Honourable senators, it is hard to imagine that in 1990 the Liberal Caucus Task Force on Housing, co-chaired by the Minister of Finance himself, recommended the following: More funding for affordable housing in provincial transfers; new federal-provincial programs to assist working poor with housing costs; increased funding for housing co-ops; making surplus Crown lands available below market value for low-income housing; and eliminating substandard aboriginal housing by the year 2000.

Now that the Minister of Finance is in a position where he can fulfil some of these recommendations, he chooses to ignore the plight of the homeless and those who live in inadequate housing. While the government has committed some infrastructure money to housing, there is still no national housing strategy in place. Canada, in fact, is the only developed country in the world without a national housing strategy.

Recognizing the responsibility for the provision of social housing rests with the provinces, Ottawa should renew its financial commitment to social housing with the objective of ensuring that low-income Canadians have access to new affordable housing, and soon. We believe that the federal government, in partnership with provincial, territorial, and municipal governments, should develop a national housing policy — a policy that acknowledges the need for Ottawa to be an active partner in the provision of funding and leadership in the area of social housing, and that states that a portion of this federal funding should be directed to new cooperative housing programs.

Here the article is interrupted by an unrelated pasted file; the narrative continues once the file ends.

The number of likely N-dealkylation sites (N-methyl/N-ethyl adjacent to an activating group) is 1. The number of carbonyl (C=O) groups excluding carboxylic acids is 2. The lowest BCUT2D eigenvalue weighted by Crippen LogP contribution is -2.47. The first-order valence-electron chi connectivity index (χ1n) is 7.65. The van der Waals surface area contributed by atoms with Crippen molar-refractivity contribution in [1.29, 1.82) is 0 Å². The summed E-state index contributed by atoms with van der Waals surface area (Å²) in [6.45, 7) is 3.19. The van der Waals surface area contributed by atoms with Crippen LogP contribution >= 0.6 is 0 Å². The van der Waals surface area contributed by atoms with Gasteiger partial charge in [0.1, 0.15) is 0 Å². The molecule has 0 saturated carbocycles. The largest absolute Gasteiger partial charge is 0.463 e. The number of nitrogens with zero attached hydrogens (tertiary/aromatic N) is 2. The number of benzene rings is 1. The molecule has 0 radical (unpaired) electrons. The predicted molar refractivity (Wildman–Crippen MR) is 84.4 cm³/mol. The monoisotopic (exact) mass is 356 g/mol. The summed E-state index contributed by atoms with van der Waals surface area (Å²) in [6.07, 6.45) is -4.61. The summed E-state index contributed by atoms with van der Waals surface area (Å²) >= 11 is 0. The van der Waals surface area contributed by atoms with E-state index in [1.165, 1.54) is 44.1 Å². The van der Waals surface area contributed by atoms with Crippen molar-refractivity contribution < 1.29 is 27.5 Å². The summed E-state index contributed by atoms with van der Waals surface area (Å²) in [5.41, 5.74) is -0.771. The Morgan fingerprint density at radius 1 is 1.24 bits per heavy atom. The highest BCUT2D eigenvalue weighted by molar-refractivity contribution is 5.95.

Honourable senators, the Minister of Finance has promised that "the best of Canada is yet to come." Well, what are we waiting for? This budget only brings temporary relief to taxpayers and does little to strengthen the health and social systems we cherish as Canadians. The Prime Minister proudly proclaimed last weekend that the "sun is shining in Canada." It may be shining for some people, honourable senators, but a whole sector of Canadians are not feeling its warmth.

On motion of Senator Kinsella, debate adjourned.

The Senate adjourned until tomorrow at 2 p.m.